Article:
Amazon Echo Show: All in the screen
What can you use a 7-inch display for in the smart home? The most obvious use, of course, is video, and Alexa has gained some new abilities to take advantage of that new touchscreen display. She can now bring up video from YouTube and Amazon Prime. All you have to do is ask.
You can ask Alexa to search YouTube for videos, and when she presents the results to you you can either use the touchscreen to scroll through the results or tell Alexa to play the video corresponding to a certain number. Alexa, you see, can't understand the video titles in the search results. So instead of saying "Alexa, play the funny cat compilation 2017" you have to say "Alexa, play number 1."
Movie trailers are the other big thing here. You can simply ask Alexa to bring up a movie trailer and she'll do it. "Alexa, play the Thor: Ragnarok trailer" for instance, works perfectly. However, it is a little finicky. "Alexa, play the Black Panther trailer", for instance, is something Alexa struggles with for some reason.
If you have Amazon Prime, you can also bring up content from Amazon Prime Video. It all feels a bit weird though. YouTube videos and movie trailers, in addition to news reports, tend to be short and bite-sized. You can easily watch or listen while you work or do whatever you need to do. TV shows and movies, however, are longer and require more attention. Plus, video content tends to feel a bit squished on that display. Sound quality also leaves much to be desired, but that's because the speaker at the bottom feels mono since it all points in one direction. If you're used to the speakers on other Echo devices, this one might feel like a disappointment.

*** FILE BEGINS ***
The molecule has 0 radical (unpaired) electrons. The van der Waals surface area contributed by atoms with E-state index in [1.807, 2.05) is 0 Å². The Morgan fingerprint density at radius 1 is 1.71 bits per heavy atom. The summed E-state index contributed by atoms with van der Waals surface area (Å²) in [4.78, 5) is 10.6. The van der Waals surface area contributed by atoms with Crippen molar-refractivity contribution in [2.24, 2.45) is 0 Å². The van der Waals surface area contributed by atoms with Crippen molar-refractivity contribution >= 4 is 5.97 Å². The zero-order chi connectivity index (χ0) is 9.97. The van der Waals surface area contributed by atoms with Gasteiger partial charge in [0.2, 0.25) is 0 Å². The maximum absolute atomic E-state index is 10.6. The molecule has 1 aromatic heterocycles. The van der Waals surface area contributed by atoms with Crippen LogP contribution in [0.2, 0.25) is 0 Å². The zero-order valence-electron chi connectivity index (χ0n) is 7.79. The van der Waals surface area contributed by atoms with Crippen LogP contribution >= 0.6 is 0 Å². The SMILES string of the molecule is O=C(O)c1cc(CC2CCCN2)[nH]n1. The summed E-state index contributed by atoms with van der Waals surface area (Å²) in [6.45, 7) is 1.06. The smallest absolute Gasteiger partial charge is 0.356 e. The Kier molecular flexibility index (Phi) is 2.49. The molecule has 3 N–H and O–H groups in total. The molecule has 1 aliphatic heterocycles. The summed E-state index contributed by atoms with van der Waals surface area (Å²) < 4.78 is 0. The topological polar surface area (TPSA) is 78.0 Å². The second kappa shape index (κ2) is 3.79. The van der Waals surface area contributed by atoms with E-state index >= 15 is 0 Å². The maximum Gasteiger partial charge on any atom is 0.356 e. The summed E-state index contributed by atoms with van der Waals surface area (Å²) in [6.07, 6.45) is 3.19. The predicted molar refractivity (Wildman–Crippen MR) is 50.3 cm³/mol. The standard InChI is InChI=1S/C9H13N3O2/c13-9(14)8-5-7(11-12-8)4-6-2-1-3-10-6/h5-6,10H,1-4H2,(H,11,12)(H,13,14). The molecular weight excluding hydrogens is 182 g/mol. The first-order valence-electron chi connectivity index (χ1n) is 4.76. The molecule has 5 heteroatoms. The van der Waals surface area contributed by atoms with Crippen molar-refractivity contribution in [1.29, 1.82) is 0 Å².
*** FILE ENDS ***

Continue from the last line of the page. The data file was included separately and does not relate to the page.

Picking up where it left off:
The Echo Show can also use its display, and the camera above it, for video calls. You can video call anyone with an Amazon account enabled in the Amazon Alexa app, even if they don't have an Echo Show. Similarly, the reverse is possible. Anyone with the Alexa app can call your Echo Show. In our tests, video calling worked pretty well. It sounds good and looks clear.
How useful video calling is to you is a completely different story, however. If you place your Echo Show in your kitchen, as I did, it might just be a big old distraction. It's a little odd taking video calls in your kitchen, and distracting to do so while you're trying to cook. If you place the Echo Show in another room, like a bedroom, living room or office, then it might be a lot more useful. Those are places you can relax a little easier, kick back and chat with someone. In the kitchen though? Audio is perhaps a better option.